8 Ways to Cook with Food You Might Otherwise Toss Out

Do you toss out cauliflower leaves and stale bread? Cook with them instead!

Food waste is a huge issue globally, and many of us may not even realize that some of the food we are tossing out is perfectly edible - and great to cook with!

First, it helps to know why food waste is so bad.

Food makes up 20% of the garbage in landfills. Because landfills are designed to entomb their contents, not biodegrade them, food inside a landfill does not decompose. Instead it sits, creating methane, a greenhouse gas 20 times more powerful than carbon dioxide, thus becoming a huge contributor to climate change. Consider this is after accounting for the energy required to grow, pack, ship and shelf food along its journey from the farm, to the factory, to the shop and into your home! For food scraps that aren’t edible - banana peels, egg shells for example - composting is the best way to keep these scraps out of a landfill.

Aside from the impact on the planet, throwing away food is also a giant waste of money. The average American household throws away $2,200 of food each year. In some parts of Europe, the numbers aren’t much better. One third of the food produced globallyis wasted every year, with fresh fruits and vegetables having the highest waste rates of any food.

Meal planning, proper food storage and having an “eat out the fridge night” can help prevent food waste. But many times, we might not even realize that we are tossing out food that is perfectly edible. Utilizing all of the food we buy and throwing less away can have a great impact on the planet and your wallet.

Here are 8 ways to use up all the food you buy and reduce the amount of food you throw away.  

1. Eat the skins.

Did you know that a potato cooked with skin can have 175% more vitamin C than a potato without it? The skins of other fruits and vegetables - apples, potatoes, carrots, beets to name a few- also pack the highest concentration of nutrients, so it’s a shame to remove this part of the food and throw it away. Just wash and scrub food well to remove dirt, and you’re good to go.

2. Freeze zested citrus peels.

The same seems to go for citrus: the peels are actually more nutrient dense than the meat. Zest citrus peels before you eat the fruit, and freeze the zest for mixing into salad dressings, on pasta, or whenever a recipe calls for it. You can also use citrus peels to make super simple non-toxic all purpose cleaner. The peels of citrus create millions of pounds of trash each year - let’s not let them go to waste!

3. Use stale bread for crumbs and croutons.

French toast, egg strata, homemade croutons and Tuscan tomato bread soup are all recipes which call for stale bread. Stale bread and the ends of sliced bread loaves are also great ground up as bread crumbs or chopped to use as croutons. If you’re not ready to use up your stale bread just yet, store in the freezer until you’re ready to cook.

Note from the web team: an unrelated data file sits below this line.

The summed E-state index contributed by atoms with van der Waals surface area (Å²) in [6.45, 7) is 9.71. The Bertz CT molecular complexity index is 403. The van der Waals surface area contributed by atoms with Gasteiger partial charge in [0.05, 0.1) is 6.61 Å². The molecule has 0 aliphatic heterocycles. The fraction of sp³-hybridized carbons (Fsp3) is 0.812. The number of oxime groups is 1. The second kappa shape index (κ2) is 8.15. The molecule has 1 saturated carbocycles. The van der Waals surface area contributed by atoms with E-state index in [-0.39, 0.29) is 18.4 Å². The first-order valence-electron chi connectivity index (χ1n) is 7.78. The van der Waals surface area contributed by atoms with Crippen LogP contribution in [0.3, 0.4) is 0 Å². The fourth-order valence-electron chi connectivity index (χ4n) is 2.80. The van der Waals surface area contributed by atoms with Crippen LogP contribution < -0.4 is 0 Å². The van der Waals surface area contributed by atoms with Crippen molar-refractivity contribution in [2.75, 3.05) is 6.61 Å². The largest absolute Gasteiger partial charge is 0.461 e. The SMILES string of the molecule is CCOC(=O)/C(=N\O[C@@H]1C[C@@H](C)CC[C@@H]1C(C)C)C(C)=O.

4. Use scraps for vegetable stock.

Celery, onion and carrots are the key ingredients in vegetable stock. So, when you’re chopping vegetables and are left with scraps, save them to make a stock. It turns out really flavourful. You can keep adding them to a jar in the freezer them until you’re ready to make soup. This is what many chefs do, so do as the pros.

5. Save it for a smoothie

Whenever one of my kids takes two bites of an apple or eats half the banana and loses interest, I cut up the rest and stash in a glass jar in the freezer. Then I have on hand chopped frozen fruit to add to any smoothie.

6. Use overripe bananas for baking or ice cream

Ripe bananas have more nutrition and natural sugars than their yellow counterparts, making them superior for baking! My go-to for ripe bananas is banana bread, but you can also freeze and blend for vegan ice cream, and add to pancake batter. Check out my super simple banana bread recipe for using up ripe bananas. Banana ice cream takes less than 75 seconds to make: just put a frozen banana in a blender until it looks like the real thing. Add nothing more and serve. My three year old nephew loves this healthy “ice cream” treat!

7. Use the leaves and stems

The leaves or green tops of root vegetables are nutritious and becoming a more popular ingredient in dishes. Beet leaves and cauliflower leaves are tasty sautéed with olive oil and salt. If you are using broccoli and cauliflower in any recipe, add in the leaves and stems for more flavor (remove the tough skin of the broccoli stems first with a carrot pealer) . Sliced and baked broccoli stems also make a good french fry substitute. Bottom line, get creative with the entire vegetable and eat it up!

8. Make it into an omelette.

Whenever I find myself having way too many bits of vegetables or herbs in the fridge - a half onion here, leftover parsley from a dinner recipe there - I make an omelette. Adding eggs is a great way to use up the odd vegetable leftover or vegetables that you want to use up before they go bad. An “eat out the fridge omelette” makes an appearance many Saturday mornings in our house.

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